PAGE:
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Covid-19 loan guarantee scheme to ‘oil’ SA economy – Mboweni

National Treasury will work with banking industry to roll out landmark plan.
Image: Reuters/Mike Hutchings

The government-backed R200 billion Covid-19 loan guarantee scheme to support small and medium businesses, announced by President Cyril Ramaphosa on Tuesday night as part of a wider R500 billion social relief and economic stimulus package, will be ready for launched as early as next week.

That’s the word from Finance Minister Tito Mboweni, who briefed the media on Friday with more details on the total package, which represent government’s response to the economic fallout from the pandemic.

Read:

Ramaphosa’s R500bn Covid-19 relief and stimulus response

Covid-19: Freeze dividends and exec bonuses, Sarb tells bankers

Responding to questions around the loan guarantee scheme, Mboweni said that National Treasury would be working with the private sector (essentially banks), together with the South African Reserve Bank (Sarb), to unlock between R100 billion to R200 billion through a national credit guarantee scheme.

“The scheme would function, in particular, to favour those businesses with turnover of R300 million or less. That’s very important because it doesn’t mean these are funds are in the hands of the fiscus, but this will be funding in the economic system, which should help keep oiling the functioning of the economy system,” he said.

“It is very important in that we are not statist in our approach, but we bring together the public and private sector,” he added.

“The profits and losses on that guarantee scheme will revert back to the national revenue fund. But we have to take a positive approach, and not only look at the losses,” noted Mboweni, adding that there were also benefits that would accrue to the economy.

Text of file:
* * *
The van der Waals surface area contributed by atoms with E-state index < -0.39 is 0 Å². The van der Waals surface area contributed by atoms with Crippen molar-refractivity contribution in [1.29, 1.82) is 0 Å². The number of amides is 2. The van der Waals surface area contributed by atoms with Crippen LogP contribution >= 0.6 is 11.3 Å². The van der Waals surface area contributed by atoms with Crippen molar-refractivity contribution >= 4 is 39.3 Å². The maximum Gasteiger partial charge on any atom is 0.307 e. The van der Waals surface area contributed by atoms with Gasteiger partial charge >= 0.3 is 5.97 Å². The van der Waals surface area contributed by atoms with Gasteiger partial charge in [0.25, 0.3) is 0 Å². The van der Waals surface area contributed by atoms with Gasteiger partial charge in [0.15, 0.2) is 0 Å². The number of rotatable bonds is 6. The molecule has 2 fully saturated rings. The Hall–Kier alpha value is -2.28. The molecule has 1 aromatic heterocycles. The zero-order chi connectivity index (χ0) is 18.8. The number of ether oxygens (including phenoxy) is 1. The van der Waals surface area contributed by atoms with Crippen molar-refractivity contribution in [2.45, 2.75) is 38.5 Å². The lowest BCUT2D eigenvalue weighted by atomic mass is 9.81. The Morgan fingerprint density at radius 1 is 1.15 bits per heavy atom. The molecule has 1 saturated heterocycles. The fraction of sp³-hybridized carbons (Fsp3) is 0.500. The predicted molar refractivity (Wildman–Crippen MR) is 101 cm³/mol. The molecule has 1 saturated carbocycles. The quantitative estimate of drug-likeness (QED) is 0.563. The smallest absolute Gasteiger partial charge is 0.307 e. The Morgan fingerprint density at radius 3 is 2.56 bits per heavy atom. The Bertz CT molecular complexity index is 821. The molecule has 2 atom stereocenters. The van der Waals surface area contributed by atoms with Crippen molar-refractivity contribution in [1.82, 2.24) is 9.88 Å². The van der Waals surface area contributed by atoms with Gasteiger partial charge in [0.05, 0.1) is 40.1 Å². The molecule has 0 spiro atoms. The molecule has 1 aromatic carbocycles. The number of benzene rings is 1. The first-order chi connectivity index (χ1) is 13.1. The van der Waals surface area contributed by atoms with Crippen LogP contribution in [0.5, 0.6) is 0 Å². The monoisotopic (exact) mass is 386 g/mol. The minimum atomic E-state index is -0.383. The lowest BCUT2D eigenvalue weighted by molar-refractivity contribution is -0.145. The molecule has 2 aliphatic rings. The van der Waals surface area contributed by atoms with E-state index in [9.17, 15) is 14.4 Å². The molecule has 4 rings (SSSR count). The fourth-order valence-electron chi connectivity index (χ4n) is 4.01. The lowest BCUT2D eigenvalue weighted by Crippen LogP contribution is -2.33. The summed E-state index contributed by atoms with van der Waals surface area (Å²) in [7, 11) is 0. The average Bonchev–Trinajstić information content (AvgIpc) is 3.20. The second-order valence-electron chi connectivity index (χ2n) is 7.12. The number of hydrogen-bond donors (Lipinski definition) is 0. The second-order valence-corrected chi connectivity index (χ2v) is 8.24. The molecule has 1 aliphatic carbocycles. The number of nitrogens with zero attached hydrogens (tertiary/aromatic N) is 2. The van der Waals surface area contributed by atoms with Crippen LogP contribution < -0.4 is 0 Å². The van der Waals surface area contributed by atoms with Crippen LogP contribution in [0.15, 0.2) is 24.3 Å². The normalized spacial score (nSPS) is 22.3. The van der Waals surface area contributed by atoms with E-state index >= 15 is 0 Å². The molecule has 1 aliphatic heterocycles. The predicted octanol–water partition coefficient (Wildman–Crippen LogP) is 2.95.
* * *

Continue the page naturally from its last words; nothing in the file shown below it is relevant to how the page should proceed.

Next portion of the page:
Credit guarantee schemes have historically not been significantly used by government to support business in the South African market, barring government bailouts of parastatals like SAA and Eskom. However, there are much smaller credit guarantee initiatives offered by state driven small business support institutions such as the Small Enterprise Finance Agency.

Read: How loan insurance can boost the economy

Listen: The benefits of credit guarantee schemes

Such schemes are quite popular in other developing nations such as India, which are used by governments to support banks in de-risking funding to small and medium businesses. The R200 billion Covid-19 loan guarantee scheme may yet be the biggest such initiative to be launched by government.

During his address on Tuesday night, Ramaphosa noted that the loan guarantee scheme would assist enterprises that have been hard-hit by the Covid-19 economic fallout with funding to pay operational costs, such as salaries, rent and the payment of suppliers.

“It is expected that the scheme will support over 700 000 firms and more than 3 million employees through this difficult period. A number of the banks are ready to roll out the product before the end of the month,” said Ramaphosa.

Meanwhile, the National Treasury published a leaflet and posted details on its website related to how businesses can access funding from the Covid-19 loan guarantee scheme.

“In terms of this scheme, R200 billion will be ultimately made available for new loans to existing customers. The initial phase will be R100 billion,” it noted.